“The tandem system that (Hyperion CEO) Heather Ward has developed with our partners is a great example of technologies that we refer to as mineralization," Cumming said. "I think that’s one of the more promising category solutions for our industry because when you mineralize something, you’re producing essentially aggregates - stones and gravel.

"We are one of the companies that sells those items.”

How Hyperion's carbon-capture system works

Hyperion deploys a drop-in, metal shipping container system that captures output and converts it on site. The technology offers the equivalent of taking 30,000 cars off the roads for every system it deploys, according to the company’s website.

The final product will be used in Lafarge’s ECOPact low-carbon concrete product.

“Fundamentally it makes limestone into very, very fine particles or very powdery, if you will. The calcium chloride, it reacts with the CO2 in their proprietary process and you come up with calcium carbonate, CaCO3, to give you the formula, for calcium carbonate, which is limestone,” Cumming said.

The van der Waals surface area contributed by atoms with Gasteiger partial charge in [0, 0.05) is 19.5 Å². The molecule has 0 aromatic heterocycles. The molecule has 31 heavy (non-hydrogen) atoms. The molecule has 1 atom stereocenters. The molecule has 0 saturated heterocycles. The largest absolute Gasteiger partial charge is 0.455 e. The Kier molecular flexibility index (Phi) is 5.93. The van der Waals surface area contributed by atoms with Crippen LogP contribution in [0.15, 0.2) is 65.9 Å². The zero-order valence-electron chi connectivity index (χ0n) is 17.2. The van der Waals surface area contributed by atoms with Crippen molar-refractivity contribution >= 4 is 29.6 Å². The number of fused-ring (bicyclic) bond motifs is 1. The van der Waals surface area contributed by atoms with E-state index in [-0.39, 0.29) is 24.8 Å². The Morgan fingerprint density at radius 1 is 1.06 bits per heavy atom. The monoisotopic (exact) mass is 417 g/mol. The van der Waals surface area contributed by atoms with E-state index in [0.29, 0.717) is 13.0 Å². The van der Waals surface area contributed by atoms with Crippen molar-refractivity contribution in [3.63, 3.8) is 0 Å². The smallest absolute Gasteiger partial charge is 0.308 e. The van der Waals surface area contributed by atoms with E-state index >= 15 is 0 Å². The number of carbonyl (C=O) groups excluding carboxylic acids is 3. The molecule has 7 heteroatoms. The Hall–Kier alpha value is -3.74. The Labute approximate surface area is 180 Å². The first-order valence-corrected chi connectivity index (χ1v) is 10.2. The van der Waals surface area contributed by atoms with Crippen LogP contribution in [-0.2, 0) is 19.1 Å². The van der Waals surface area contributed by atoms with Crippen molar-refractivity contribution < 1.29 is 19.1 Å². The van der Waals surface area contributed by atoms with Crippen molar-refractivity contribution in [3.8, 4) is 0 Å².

“To produce that kind of fineness of product, you’ve got to grind very, very heavily with a lot of energy intensity . . . The actual process itself (produces) very fine particulate to start with. I think that’s another strong feature of this type of technology.”

This is in contrast with current methods, he added.